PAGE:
Men’s Soccer Fall Short in Big Ten Championship
The Penn State men’s soccer team could not come back to win a third game in a row on Sunday afternoon. An unlucky early goal and some inconsistent calls from the referee seemed to take the Nittany Lions mentally out of the game, leading to a 4-1 defeat to Michigan.
Like the first two Big Ten Tournament games Penn State played, the opposition scored first. In the fifth minute, there was a miscommunication between Penn State’s goalkeeper and defender, leading to an easy open-net goal for Michigan. Being down early, the Nittany Lions tried to press the action, which led to even more problems. In the 14th minute, Michigan’s Justin Meram eluded several defenders and scored to make it 2-0. He followed up that goal with another in the 31st minute. The first half ended with a goal from senior Drew Cost, giving the Nittany Lions some hope down 3-1 at the half.
Penn State came out in the second half with a very offensive line-up to try to make a comeback. Any hope the Nittany Lions had, however, was dashed in the 53rd minute. A Michigan counterattack led to a shot that eluded freshman goalie Brendan Birmingham, but sophomore Brian Forgue seemed to have saved the day by heading the ball clear. However, the referee called a handball on Forgue, giving him a red card and awarding Michigan a penalty kick that they converted, making them the Big Ten Champions.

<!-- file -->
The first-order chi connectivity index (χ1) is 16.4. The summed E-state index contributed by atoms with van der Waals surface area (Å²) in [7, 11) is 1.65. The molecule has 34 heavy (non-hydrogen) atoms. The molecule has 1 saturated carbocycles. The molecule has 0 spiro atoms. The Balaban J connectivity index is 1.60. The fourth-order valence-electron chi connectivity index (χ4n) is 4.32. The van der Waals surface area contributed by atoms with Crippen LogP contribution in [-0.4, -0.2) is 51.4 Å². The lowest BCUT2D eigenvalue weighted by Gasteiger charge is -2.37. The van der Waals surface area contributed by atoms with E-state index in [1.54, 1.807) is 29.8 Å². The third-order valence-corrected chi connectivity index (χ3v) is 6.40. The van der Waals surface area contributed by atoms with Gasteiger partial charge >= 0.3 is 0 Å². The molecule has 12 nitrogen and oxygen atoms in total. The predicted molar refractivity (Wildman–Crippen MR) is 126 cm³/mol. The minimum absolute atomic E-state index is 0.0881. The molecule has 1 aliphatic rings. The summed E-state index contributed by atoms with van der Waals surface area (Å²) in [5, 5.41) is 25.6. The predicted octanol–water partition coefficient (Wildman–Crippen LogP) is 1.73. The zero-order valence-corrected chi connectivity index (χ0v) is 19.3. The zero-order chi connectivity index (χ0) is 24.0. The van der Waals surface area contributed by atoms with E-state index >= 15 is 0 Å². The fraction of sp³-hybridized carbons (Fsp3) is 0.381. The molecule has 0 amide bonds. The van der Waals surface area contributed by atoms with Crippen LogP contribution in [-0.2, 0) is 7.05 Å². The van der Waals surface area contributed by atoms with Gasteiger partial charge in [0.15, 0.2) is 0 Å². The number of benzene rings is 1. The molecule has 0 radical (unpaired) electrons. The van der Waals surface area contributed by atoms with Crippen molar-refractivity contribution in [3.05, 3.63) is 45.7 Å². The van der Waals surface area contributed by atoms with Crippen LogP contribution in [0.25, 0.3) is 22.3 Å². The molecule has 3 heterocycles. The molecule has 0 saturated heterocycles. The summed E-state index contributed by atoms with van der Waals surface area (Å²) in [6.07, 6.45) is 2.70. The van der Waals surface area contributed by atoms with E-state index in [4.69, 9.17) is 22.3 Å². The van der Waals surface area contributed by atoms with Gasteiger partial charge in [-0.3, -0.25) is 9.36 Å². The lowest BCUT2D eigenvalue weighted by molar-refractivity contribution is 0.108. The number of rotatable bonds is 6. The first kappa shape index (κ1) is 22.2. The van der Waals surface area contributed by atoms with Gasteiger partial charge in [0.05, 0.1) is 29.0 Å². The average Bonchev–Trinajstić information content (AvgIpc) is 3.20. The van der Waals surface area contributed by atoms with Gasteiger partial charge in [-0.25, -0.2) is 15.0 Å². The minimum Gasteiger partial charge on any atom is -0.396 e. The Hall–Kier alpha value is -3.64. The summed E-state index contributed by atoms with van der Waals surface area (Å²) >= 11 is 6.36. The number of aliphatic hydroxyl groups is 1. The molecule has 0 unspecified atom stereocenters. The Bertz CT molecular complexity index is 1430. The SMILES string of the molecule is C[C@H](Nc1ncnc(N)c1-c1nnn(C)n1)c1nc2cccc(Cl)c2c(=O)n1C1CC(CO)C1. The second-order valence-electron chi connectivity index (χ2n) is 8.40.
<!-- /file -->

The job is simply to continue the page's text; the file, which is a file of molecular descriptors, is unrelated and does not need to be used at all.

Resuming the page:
The Nittany Lions now await the draw for the NCAA Tournament. The field will consist of 48 teams that are separated into groups of three. The highest seeded team in the group gets a bye to the second round with games being played at various campus sites. The first round will be held on November 18, and the second round will take place on November 21.
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With no canning weekends held this year and canvassing eventually suspended as well, this year’s total is a testament to how committed THON volunteers truly are.
Totals aside, congratulations to every organization that volunteered with THON throughout this year to raise more than $10 million for the kids.
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